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Arch Craniofac Surg > Volume 19(2); 2018 > Article
Ha, Lee, Park, Lee, Kim, and Park: Solitary mastocytoma presenting at birth

Abstract

Mastocytosis is a rare disease which occurs in both children and adults, and it can manifest as a solitary or multiple skin lesions. Both can cause cutaneous or systemic symptoms. Because of the heterogeneity of clinical presentation of mastocytosis and its rare prevalence, it can be hard to suspect the mastocytosis at the first time. Most solitary mastocytomas are about 1–5 cm in diameter and have features of brownish-yellow, minimally elevated plaques with a smooth shiny surface. This article presents a case of solitary mastocytoma which occurred in neonate and that we treated through surgical excision. In histopathological examination, it consisted of c-kit-positive mast cells. Although pediatric cutaneous mastocytosis might regress spontaneously, clinicians should keep in mind that it could be associated with systemic mastocytosis which involves hematopoietic system.

INTRODUCTION

Mastocytosis is defined as a heterogenous group of disorders which show an increase in mast cell numbers as well as a typical histology in certain organs. Broadly, it is divided into cutaneous mastocytosis and systemic mastocytosis (SM) (Table 1). Cutaneous mastocytosis is subclassified into urticaria pigmentosa, maculopapular cutaneous mastocytosis, diffuse cutaneous mastocytosis, and mastocytoma of the skin [1]. SM is subclassified into indolent SM, SM with an associated hematologic neoplasm, aggressive systemic mastocytosis and mast cell leukemia. We present a case of SM of face in neonate that was treated with surgical excision successfully.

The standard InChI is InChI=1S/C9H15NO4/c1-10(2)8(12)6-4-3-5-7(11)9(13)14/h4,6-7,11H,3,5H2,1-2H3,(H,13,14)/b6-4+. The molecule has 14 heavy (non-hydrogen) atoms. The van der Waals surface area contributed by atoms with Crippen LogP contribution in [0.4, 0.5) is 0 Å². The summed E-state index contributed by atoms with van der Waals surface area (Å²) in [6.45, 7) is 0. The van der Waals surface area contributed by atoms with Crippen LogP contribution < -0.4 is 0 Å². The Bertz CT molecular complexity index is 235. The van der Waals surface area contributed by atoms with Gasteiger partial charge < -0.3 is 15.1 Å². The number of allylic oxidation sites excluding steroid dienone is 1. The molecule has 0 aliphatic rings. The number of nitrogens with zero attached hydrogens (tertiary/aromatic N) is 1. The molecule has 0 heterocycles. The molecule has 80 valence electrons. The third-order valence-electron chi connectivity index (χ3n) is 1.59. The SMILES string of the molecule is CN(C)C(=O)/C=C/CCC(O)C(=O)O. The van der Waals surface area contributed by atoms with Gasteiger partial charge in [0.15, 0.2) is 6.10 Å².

CASE REPORT

A 13-day-old neonate came to Ajou University Hospital with oval-shaped brownish skin lesion on her dorsum of nose (Fig. 1). At first, it was considered as a benign lesion, so we suggested her parents wait until she becomes tolerable to the general anesthesia for removal. After 1 month, she came again to our clinic because the mass grew too fast (Fig. 2). We planned an excisional biopsy to rule out the malignancy. The size of the mass was 1.0 cm×0.6 cm (Fig. 3). After excision of the mass, histopathological examination revealed that the mass was a mastocytoma with c-kit-positive mast cells (Fig. 4). C-kit is a type transmembrane tyrosine receptor with an extracellular domain that binds to the mast cell growth factor (also known as steel factor or stem cell growth factor), which is responsible for growth, function and survival of mast cell [1]. The follow-up after surgical excision of the solitary mastocytoma was uneventful (Fig. 5). She didn’t have any symptoms like flushing, pruritus, abdominal pain, nausea, vomiting, and diarrhea caused by mast cell activation and mast-cell derived mediator release. Although there’s no abnormality on preoperative complete blood count, we referred to pediatrician of hematology for evaluating whether the bone marrow was involved and we confirmed that there was no systemic involvement. Because our impression was benign mass such as intradermal nevus or epidermal nevus, we didn’t check Darier’s sign. Besides, rapid growing nature of the mass made us think about malignant mass. Thus, we performed excisional biopsy instead of topical corticosteroid therapy. The patient was extremely young, even she was a 13-dayold neonate. And usually, in cutaneous mastocytosis, therapy is conservative care because the prognosis of cutaneous mastocytosis is good. But, in here, it seems that proper management was surgical excision rather than conservative care, in consideration of the rapid growing nature of the mass. In some cases, surgical removal of a solitary mastocytoma is effective treatment, and it offers a rapid and relatively clear outcome.